Davis said additional aspects of the project include installing water bottle filling stations, new paint and lighting in the hallways and new treads in the most highly trafficked stairwells. She said the refresh will not include any current single-user restrooms and would span summer 2023 and summer 2024. Plans for expanding all-gender restrooms would be included. Davis said the projects are pending budget approval.
Katie Newcomb, assistant director in the Office of Student Conduct and Community Standards, presented about changes possibly coming to the academic misconduct process. Newcomb said the academic misconduct process has not been updated in two years and does not align with other student conduct processes. She said the office wants to better define the process and simplify the language.
“If you read through the old academic misconduct process, it’s a little clunky,” Newcomb said. “We wanted to fix that so that any student or faculty could read through the Code of Conduct and have a clear understanding of what the process looks like.”
The student conduct violation process currently functions under an agreement process where if a faculty member suspects a student of plagiarism or cheating, they discuss the issue with the student. If the incident is identified as academic misconduct, the student signs a form that gets sent to the Student Conduct office and the student is placed under academic probation.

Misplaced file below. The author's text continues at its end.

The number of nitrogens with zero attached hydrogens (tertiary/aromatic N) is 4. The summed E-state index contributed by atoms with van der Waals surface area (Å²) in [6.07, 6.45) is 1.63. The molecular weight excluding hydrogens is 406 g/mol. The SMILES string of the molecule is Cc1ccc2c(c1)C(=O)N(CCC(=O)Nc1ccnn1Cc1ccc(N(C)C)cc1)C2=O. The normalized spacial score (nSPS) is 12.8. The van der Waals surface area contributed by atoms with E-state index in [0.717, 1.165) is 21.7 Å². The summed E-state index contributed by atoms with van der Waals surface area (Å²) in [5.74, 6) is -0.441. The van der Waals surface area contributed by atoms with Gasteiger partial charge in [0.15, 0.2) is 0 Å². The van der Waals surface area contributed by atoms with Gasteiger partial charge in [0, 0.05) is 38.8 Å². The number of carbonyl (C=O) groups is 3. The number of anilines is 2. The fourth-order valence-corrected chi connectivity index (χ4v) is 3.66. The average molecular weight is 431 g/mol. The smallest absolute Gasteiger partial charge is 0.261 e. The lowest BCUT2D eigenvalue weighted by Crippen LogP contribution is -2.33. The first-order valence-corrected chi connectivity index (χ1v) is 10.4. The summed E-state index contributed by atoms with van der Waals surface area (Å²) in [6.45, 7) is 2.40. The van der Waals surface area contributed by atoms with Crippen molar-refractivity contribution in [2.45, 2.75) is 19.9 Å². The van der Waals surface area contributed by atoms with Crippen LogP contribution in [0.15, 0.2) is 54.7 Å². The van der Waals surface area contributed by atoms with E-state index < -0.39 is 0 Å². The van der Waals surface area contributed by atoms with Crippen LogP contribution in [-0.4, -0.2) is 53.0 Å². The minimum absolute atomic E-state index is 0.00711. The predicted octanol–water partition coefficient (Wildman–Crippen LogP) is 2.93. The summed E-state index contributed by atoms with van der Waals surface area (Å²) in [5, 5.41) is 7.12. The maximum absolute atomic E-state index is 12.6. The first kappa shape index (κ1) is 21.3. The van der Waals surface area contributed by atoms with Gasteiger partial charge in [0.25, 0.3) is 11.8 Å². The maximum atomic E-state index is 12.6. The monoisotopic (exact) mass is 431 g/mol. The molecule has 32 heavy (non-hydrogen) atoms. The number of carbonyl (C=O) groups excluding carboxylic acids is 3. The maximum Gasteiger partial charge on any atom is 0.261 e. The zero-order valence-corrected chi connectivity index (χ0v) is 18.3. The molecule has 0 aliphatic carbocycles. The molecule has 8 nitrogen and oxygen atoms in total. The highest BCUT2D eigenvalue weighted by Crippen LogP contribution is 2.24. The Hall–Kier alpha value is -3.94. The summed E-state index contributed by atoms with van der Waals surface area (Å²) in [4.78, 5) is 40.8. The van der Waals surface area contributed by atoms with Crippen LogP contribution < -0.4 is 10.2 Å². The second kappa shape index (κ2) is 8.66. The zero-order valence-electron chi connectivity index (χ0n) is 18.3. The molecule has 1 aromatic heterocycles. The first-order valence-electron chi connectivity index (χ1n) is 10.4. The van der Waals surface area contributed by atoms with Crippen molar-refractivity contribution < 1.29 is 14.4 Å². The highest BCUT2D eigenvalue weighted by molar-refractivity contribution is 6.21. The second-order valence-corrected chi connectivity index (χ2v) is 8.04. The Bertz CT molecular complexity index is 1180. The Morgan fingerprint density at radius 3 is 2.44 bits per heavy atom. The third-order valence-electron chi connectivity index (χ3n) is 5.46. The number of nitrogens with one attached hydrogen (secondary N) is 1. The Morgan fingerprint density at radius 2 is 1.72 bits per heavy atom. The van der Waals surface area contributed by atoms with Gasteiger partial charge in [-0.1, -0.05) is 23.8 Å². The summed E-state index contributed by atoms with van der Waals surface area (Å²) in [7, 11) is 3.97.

“My office would then send a letter, without ever meeting the student, that says, ‘You are under academic probation,’” Newcomb said. “Quite frankly, it’s not a great process. … It requires this agreement that if the student doesn’t agree we have to send it to a review board that takes a lot of time, energy and resources.”
The process has now been turned into an administrative hearing process. Once students are referred to student conduct, they have a chance to meet with a member of the board to discuss their perspective on the incident.
In the old process, second-time offenders would attend an academic misconduct sanction hearing, which was never clearly defined. Now, the office will collaborate with students’ deans to discuss reparations. The student then has the option to meet a conduct review board to oppose any claims. The new code clarifies these processes better than the old.
Previously, the board consisted of two students, two faculty and one staff member. The updated wording changes the number down to one student, one faculty and one staff member. Like in the old process, anyone chosen has to go through a process to identify any potential conflicts of interest.
“My office always struggles to find board members,” Newcomb said. “The goal is to have equal representation of faculty and students.”
During the open agenda, SGC had a casual discussion about rats being spotted in West Tower and if ResLife is aware of this issue. Rishabh Sen, vice president of campus affairs, spoke with Bonnie Prunty, vice president of Student Affairs and Campus Life, the prior week about how the college is countering this threat.
“Rats are on their radar and they mostly go to corner rooms,” Sen said. “They are dealing with it by building traps and partnering with a third party company that is being very proactive, not just reactionary, in terms of dealing with the rats.”